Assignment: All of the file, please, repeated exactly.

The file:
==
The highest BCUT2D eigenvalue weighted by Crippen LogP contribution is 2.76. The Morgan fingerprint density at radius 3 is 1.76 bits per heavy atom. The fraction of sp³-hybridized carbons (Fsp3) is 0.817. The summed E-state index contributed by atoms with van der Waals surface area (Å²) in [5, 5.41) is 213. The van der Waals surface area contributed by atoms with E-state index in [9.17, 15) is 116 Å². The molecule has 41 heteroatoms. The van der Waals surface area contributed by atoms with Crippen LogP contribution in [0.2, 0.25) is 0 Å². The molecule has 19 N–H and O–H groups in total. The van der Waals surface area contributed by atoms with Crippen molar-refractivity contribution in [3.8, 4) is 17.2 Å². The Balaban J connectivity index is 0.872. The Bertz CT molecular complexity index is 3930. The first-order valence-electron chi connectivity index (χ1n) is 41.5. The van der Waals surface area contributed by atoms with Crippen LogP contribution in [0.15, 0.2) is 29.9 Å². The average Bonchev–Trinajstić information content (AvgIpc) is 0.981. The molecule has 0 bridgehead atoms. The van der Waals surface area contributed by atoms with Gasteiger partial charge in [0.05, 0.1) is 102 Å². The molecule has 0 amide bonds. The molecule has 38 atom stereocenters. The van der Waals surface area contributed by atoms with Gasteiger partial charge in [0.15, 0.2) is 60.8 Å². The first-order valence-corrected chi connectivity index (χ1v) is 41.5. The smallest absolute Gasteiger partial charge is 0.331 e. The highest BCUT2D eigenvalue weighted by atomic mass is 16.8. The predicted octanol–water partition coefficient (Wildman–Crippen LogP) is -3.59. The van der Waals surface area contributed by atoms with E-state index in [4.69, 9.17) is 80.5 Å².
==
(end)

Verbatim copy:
The highest BCUT2D eigenvalue weighted by Crippen LogP contribution is 2.76. The Morgan fingerprint density at radius 3 is 1.76 bits per heavy atom. The fraction of sp³-hybridized carbons (Fsp3) is 0.817. The summed E-state index contributed by atoms with van der Waals surface area (Å²) in [5, 5.41) is 213. The van der Waals surface area contributed by atoms with E-state index in [9.17, 15) is 116 Å². The molecule has 41 heteroatoms. The van der Waals surface area contributed by atoms with Crippen LogP contribution in [0.2, 0.25) is 0 Å². The molecule has 19 N–H and O–H groups in total. The van der Waals surface area contributed by atoms with Crippen molar-refractivity contribution in [3.8, 4) is 17.2 Å². The Balaban J connectivity index is 0.872. The Bertz CT molecular complexity index is 3930. The first-order valence-electron chi connectivity index (χ1n) is 41.5. The van der Waals surface area contributed by atoms with Crippen LogP contribution in [0.15, 0.2) is 29.9 Å². The average Bonchev–Trinajstić information content (AvgIpc) is 0.981. The molecule has 0 bridgehead atoms. The van der Waals surface area contributed by atoms with Gasteiger partial charge in [0.05, 0.1) is 102 Å². The molecule has 0 amide bonds. The molecule has 38 atom stereocenters. The van der Waals surface area contributed by atoms with Gasteiger partial charge in [0.15, 0.2) is 60.8 Å². The first-order valence-corrected chi connectivity index (χ1v) is 41.5. The smallest absolute Gasteiger partial charge is 0.331 e. The highest BCUT2D eigenvalue weighted by atomic mass is 16.8. The predicted octanol–water partition coefficient (Wildman–Crippen LogP) is -3.59. The van der Waals surface area contributed by atoms with E-state index in [4.69, 9.17) is 80.5 Å².